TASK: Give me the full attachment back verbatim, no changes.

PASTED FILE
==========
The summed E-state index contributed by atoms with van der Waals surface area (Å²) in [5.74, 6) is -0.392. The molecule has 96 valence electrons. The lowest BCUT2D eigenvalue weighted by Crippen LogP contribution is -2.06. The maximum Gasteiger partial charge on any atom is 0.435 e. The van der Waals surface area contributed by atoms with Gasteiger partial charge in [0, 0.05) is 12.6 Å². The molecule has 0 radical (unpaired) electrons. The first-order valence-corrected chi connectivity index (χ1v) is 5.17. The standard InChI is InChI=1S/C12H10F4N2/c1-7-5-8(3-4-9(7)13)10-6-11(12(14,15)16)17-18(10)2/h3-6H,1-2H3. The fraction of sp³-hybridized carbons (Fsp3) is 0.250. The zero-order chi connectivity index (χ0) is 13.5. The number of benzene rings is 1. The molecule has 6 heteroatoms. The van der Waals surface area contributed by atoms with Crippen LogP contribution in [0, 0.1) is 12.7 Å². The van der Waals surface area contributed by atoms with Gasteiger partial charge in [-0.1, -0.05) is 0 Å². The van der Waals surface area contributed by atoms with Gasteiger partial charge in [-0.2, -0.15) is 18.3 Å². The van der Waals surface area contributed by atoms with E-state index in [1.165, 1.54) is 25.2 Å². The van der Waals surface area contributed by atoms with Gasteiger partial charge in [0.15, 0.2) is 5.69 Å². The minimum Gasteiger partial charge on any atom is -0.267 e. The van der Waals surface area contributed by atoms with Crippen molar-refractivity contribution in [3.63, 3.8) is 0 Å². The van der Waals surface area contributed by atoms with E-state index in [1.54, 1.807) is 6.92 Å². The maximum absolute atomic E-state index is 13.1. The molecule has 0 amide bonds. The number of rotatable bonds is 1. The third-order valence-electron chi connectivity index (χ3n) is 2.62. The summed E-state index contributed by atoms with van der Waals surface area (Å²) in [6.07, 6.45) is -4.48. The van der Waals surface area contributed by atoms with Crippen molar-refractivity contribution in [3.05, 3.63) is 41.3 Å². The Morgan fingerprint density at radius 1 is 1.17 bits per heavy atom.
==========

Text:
The summed E-state index contributed by atoms with van der Waals surface area (Å²) in [5.74, 6) is -0.392. The molecule has 96 valence electrons. The lowest BCUT2D eigenvalue weighted by Crippen LogP contribution is -2.06. The maximum Gasteiger partial charge on any atom is 0.435 e. The van der Waals surface area contributed by atoms with Gasteiger partial charge in [0, 0.05) is 12.6 Å². The molecule has 0 radical (unpaired) electrons. The first-order valence-corrected chi connectivity index (χ1v) is 5.17. The standard InChI is InChI=1S/C12H10F4N2/c1-7-5-8(3-4-9(7)13)10-6-11(12(14,15)16)17-18(10)2/h3-6H,1-2H3. The fraction of sp³-hybridized carbons (Fsp3) is 0.250. The zero-order chi connectivity index (χ0) is 13.5. The number of benzene rings is 1. The molecule has 6 heteroatoms. The van der Waals surface area contributed by atoms with Crippen LogP contribution in [0, 0.1) is 12.7 Å². The van der Waals surface area contributed by atoms with Gasteiger partial charge in [-0.1, -0.05) is 0 Å². The van der Waals surface area contributed by atoms with Gasteiger partial charge in [-0.2, -0.15) is 18.3 Å². The van der Waals surface area contributed by atoms with E-state index in [1.165, 1.54) is 25.2 Å². The van der Waals surface area contributed by atoms with Gasteiger partial charge in [0.15, 0.2) is 5.69 Å². The minimum Gasteiger partial charge on any atom is -0.267 e. The van der Waals surface area contributed by atoms with Crippen molar-refractivity contribution in [3.63, 3.8) is 0 Å². The van der Waals surface area contributed by atoms with E-state index in [1.54, 1.807) is 6.92 Å². The maximum absolute atomic E-state index is 13.1. The molecule has 0 amide bonds. The number of rotatable bonds is 1. The third-order valence-electron chi connectivity index (χ3n) is 2.62. The summed E-state index contributed by atoms with van der Waals surface area (Å²) in [6.07, 6.45) is -4.48. The van der Waals surface area contributed by atoms with Crippen molar-refractivity contribution in [3.05, 3.63) is 41.3 Å². The Morgan fingerprint density at radius 1 is 1.17 bits per heavy atom.